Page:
The IDF’s intelligence on Hamas’s military wing in Gaza has increased greatly over the past two years, and the Southern Command’s war preparations have been enhanced as a result, a senior military source said on Thursday.
The Southern Command is carefully monitoring Hamas’s 25 regional battalions and has prepared detailed files on each one as part of preparations for ground forces that could, in the event of a future escalation, be sent in to Gaza to land “painful strikes” on Hamas, according to the source.
“We did not have this level of knowledge in Operation Protective Edge [in 2014],” the source said. “Our brigade, battalion, and company commanders are assigned regions, and will know many things that will assist them in destroying their targets,” the high-ranking officer added.
Their orders will be to kill or capture as many Hamas operatives as they encounter and destroy infrastructure. “In every location, missions will be very clear. The brigade commanders will need to reach areas marked by blue arrows on a map... They will destroy weapons production centers as well,” he said.
The Southern Command has spent the past year and a half making intensive preparations for potential future conflicts.
Plans include spreading out a “stronger defense” of southern communities, and a better layout of staging areas, that were targeted by Hamas in the previous conflict.
Preparations also include holding roundtables between the Southern Command and General Staff military entities like Military Intelligence, the air force, navy, Shin Bet (Israel Security Agency) and the Military Prosecution.
All IDF battalion commanders have, in recent weeks, completed courses dedicated exclusively to the topic of “how to defeat Hamas, and fighting in populated areas,” the source said. “Last week, we drilled moving hundreds of military trailers, and the rapid build-up of forces. We are preparing the Southern Command’s readiness for war,” he added.
On the other side of the border, Hamas’s military wing is busy with its own preparations, using the current quiet to build up its own offensive capabilities.
This includes an intensified training for Hamas’s elite Nuhba forces, which make up a quarter of Hamas’s 20,000-strong armed members, and who are trained to launch cross-border raids into Israel.
The Nuhba Force has increased its size and scope of activities, as well as its training, the source said. “They are paying much more attention to training, capabilities and weapons,” he said. Hamas is also building up its naval commando unit, the source said.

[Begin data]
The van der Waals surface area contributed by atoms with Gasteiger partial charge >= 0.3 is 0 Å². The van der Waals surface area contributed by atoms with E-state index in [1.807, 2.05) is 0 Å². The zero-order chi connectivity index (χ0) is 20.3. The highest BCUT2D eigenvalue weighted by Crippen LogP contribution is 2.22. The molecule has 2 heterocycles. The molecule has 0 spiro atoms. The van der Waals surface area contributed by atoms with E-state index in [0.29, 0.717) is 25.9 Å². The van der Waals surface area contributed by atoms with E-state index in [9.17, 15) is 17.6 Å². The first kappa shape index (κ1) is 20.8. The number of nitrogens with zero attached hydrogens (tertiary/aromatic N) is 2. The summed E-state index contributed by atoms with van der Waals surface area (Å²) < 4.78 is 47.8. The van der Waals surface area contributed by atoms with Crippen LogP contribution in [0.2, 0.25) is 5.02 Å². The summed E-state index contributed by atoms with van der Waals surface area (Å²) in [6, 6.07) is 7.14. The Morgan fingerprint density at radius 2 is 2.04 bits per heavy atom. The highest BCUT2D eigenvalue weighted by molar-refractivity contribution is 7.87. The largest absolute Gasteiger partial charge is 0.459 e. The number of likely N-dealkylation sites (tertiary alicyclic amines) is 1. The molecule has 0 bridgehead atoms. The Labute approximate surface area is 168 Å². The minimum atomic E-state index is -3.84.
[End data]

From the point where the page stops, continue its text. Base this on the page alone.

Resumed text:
Additionally, Hamas has begun assembling a drone unit.
Hamas’s rocket strategy is aimed at flooding the South with short-range rockets and mortars, while keeping central cities under a continuous “routine of sirens” by firing a stream of mid-range rockets. Hamas is trying to emulate Hezbollah’s rocket upgrades, and to achieve accuracy and lethality, but it is struggling to progress in this area, according to the source.
The military wing is practicing ways to try and “overcome Iron Dome,” the source added.
Meanwhile, Hamas continues to try to ignite violence in the West Bank, and has been “deeply disappointed” by the relative calm there, the source said. “Hamas is willing to take risks to orchestrate big attacks in Judea and Samaria, even at the cost of deteriorating the situation in Gaza. It sees this as a strategic opportunity,” the source said.
Meanwhile, in Gaza, the military wing is gradually growing in power at the expense of the political wing. Figures like Muhammad Deif, who leads the military wing, Yihye Sinwar, who was released in the Gilad Shalit exchange (and who served 22 years in prison for killing Palestinians who cooperated with Israel), and Marwan Issa, are taking power away from Hamas’s political wing, as well as from overseas leader Khaled Mashaal.
“Since being released, Sinwar has been a dominant person in Hamas. He runs things, alongside Deif and Issa,” the source said. Hamas’s military wing is in charge of police appointments, a task that once belonged to the political wing.
Meanwhile, Hamas has created commanders whose only task is to oversee weapons production, a task once held by territorial brigade commanders.
Hamas remains in a state of distress and economic crisis, unable to pay members in time, and failing to smuggle many weapons from Sinai.
Nevertheless, it maintains good relations with the ISIS-affiliated Sinai Province group, transferring it funds, and caring for its injured, as well as trying to smuggle weapons through the group. Hamas’s goal is to set up a new base of attack against Israel from Sinai, as well as from Lebanon and Syria, according to IDF assessments.
The military wing still sees Iran as its principal patron and source of funding and training, while the political wing is pulling the Gaza regime in the opposite direction, toward Saudi Arabia and the other Sunni powers.
Egypt, for its part, continues to exhibit great hostility to Hamas, viewing it as a branch of its domestic foe, the Muslim Brotherhood, and making demands of Hamas that it cannot meet, such as turning in member suspected of assisting Sinai Province.
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